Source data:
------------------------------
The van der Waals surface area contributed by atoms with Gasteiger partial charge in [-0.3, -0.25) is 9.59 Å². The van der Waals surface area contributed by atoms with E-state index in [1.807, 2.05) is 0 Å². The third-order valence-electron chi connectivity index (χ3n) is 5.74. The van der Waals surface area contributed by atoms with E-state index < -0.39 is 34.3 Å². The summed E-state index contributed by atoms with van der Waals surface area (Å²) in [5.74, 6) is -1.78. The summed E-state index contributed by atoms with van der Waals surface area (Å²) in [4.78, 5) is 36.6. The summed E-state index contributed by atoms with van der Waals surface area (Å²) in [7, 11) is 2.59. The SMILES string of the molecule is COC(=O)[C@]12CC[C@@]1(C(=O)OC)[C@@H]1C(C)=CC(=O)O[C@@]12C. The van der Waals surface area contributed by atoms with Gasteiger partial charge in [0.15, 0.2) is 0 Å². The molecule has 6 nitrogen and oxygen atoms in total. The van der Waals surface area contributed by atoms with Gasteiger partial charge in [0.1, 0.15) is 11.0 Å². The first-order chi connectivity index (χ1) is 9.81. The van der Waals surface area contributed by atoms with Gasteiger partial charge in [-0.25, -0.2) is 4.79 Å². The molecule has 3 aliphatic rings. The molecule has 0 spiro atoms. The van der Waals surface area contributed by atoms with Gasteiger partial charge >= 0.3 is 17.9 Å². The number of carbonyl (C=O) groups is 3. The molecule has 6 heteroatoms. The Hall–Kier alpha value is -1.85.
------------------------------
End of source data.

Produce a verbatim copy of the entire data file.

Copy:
The van der Waals surface area contributed by atoms with Gasteiger partial charge in [-0.3, -0.25) is 9.59 Å². The van der Waals surface area contributed by atoms with E-state index in [1.807, 2.05) is 0 Å². The third-order valence-electron chi connectivity index (χ3n) is 5.74. The van der Waals surface area contributed by atoms with E-state index < -0.39 is 34.3 Å². The summed E-state index contributed by atoms with van der Waals surface area (Å²) in [5.74, 6) is -1.78. The summed E-state index contributed by atoms with van der Waals surface area (Å²) in [4.78, 5) is 36.6. The summed E-state index contributed by atoms with van der Waals surface area (Å²) in [7, 11) is 2.59. The SMILES string of the molecule is COC(=O)[C@]12CC[C@@]1(C(=O)OC)[C@@H]1C(C)=CC(=O)O[C@@]12C. The van der Waals surface area contributed by atoms with Gasteiger partial charge in [0.15, 0.2) is 0 Å². The molecule has 6 nitrogen and oxygen atoms in total. The van der Waals surface area contributed by atoms with Gasteiger partial charge in [0.1, 0.15) is 11.0 Å². The first-order chi connectivity index (χ1) is 9.81. The van der Waals surface area contributed by atoms with Gasteiger partial charge in [-0.25, -0.2) is 4.79 Å². The molecule has 3 aliphatic rings. The molecule has 0 spiro atoms. The van der Waals surface area contributed by atoms with Gasteiger partial charge >= 0.3 is 17.9 Å². The number of carbonyl (C=O) groups is 3. The molecule has 6 heteroatoms. The Hall–Kier alpha value is -1.85.